Sunday, May 14, 2023

Mother's Day Games

Started off my morning with breakfast and the original cast album for Paint Your Wagon. It actually begins the same way as the film, with Ben Rumson (James Barton) holding an impromptu funeral. Here, though, it's his daughter Jennifer (Olga San Juan) who discovers gold on the property. The town's name is Rumson, and Jennifer ends up falling for a Mexican miner Julio who lives outside of town. Fed up with her shiftless father, she goes east to get education, while Julio leaves to find gold and make money to marry her. They do still have a Mormon auctioning off one of his wives and someone bringing women to town, but otherwise, this is a different story.

But not a great one. I can see why this only lasted seven months in its original cast and would be the shortest-lived Lerner and Lowe musical that made it to Broadway. Honestly, as weird and poorly cast as the film version is, I think its story is a lot more fun. Barton's fine as Rumson, and once again, there's an excellent "They Call the Wind Mariah" sung by gamblers and miners. Most of the other songs don't get close to that, the big ballads "I Talk to the Trees" and "I Still See Elisa," or the hit "Wand'rin' Star." There's entirely too many unnecessary chorus routines, too, including one that made it into the film version, "Hand Me Down That Can 'o Beans."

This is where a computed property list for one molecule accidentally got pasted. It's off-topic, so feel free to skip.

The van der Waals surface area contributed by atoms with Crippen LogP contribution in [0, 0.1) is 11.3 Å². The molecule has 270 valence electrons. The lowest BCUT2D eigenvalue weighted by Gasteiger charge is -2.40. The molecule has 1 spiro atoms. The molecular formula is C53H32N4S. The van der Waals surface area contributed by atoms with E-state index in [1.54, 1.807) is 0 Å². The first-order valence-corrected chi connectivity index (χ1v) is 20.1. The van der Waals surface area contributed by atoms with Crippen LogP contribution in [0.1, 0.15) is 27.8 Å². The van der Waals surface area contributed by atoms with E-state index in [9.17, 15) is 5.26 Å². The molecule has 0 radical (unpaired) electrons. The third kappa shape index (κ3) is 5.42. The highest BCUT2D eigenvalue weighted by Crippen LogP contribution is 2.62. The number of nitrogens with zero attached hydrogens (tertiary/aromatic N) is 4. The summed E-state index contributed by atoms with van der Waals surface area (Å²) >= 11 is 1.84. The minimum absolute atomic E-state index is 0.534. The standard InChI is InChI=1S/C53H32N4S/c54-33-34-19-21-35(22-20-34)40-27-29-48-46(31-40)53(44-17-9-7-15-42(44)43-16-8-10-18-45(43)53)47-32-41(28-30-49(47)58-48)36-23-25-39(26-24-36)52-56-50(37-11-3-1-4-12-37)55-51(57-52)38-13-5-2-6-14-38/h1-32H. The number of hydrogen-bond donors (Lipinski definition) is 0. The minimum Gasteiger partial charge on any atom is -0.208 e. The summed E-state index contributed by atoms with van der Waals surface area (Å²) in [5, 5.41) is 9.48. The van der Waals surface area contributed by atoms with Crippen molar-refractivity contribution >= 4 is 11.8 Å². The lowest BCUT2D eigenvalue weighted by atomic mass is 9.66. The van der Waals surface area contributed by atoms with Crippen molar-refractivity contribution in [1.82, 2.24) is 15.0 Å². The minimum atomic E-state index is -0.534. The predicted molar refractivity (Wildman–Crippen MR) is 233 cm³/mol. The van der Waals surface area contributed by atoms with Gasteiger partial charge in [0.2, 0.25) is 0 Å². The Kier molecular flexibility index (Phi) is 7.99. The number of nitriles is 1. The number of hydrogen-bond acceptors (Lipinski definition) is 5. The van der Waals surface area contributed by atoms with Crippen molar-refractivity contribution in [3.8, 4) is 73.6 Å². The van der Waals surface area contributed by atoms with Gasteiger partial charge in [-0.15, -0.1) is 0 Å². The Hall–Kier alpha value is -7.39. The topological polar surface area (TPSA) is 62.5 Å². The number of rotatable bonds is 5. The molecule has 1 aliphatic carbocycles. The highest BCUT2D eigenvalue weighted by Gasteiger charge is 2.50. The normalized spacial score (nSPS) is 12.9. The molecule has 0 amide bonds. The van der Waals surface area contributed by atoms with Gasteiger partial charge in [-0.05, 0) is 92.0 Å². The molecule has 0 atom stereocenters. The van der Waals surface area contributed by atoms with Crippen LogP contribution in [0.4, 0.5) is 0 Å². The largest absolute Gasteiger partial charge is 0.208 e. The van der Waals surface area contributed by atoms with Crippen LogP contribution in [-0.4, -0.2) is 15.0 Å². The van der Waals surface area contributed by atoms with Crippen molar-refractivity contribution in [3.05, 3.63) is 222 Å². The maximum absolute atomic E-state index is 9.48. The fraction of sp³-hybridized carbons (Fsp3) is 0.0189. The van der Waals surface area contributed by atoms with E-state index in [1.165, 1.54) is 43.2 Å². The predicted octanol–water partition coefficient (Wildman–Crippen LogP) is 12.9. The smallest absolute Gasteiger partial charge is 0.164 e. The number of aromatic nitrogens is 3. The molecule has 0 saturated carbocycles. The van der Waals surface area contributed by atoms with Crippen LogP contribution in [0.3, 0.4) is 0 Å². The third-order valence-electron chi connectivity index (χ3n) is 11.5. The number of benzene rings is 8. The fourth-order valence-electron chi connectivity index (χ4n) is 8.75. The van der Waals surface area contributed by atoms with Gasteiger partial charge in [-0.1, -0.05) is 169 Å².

Not bad if you must hear every Lerner & Lowe score or are looking for a musical western, and while the story's not as interesting as the film version, this one is more cohesive and makes a lot more sense.

Switched to the soundtrack album from the 1962 Gypsy while getting ready for work and sending Mom a "Happy Mother's Day!" text. Lisa Kirk, who dubbed Rosalind Russell on the film, still doesn't sound quite pushy enough for Mama Rose, but Natalie Wood works out just as well here as her neglected older daughter Louise. "You Gotta Get a Gimmick" is especially funny here.

Headed off to work after the first half of the album. I came in at noon, just as people started coming out of church and Mother's Day brunches. We were busy for the first two hours or so of my shift, until around 2:30. After that, it died quickly as everyone went down to the Shore or started their barbecues or took their mother out to eat. I did have some problems with handling customers or panicking because of mistakes. Thankfully, by the time I finished, it was so dead, I shut down with no trouble whatsoever.

Went straight home and finished Gypsy while eating leftovers for dinner. Called Mom while I ate; she called me shortly after I got out of the shower. My brother Keefe made her dinner earlier. They'll be moving into a larger house in a more populated neighborhood closer to shopping and Mom's library and bank sometime next month, soon as my brother finishes testing a new battleship he helped build. She's not doing a whole lot else. I think she's still really nervous about living around the traffic down there.

Since the Match Game marathon never showed up, I finished the night with other game shows, these revolving around kids and trivia. Children have appeared on quiz shows for far longer than you might think. The original king of kids' quiz shows was appropriately titled Quiz Kids. This panel show had a host asking a panel of six kids questions sent in by viewers. The three winning kids get $100 dollars and come back next week. It started out in radio, where it was an instant sensation with tons of merchandise aimed at kid listeners like books of questions and board games and even a doll. It did well enough on TV, but wasn't quite as much of a sensation there, where it got lost amid a glut of panel and quiz shows.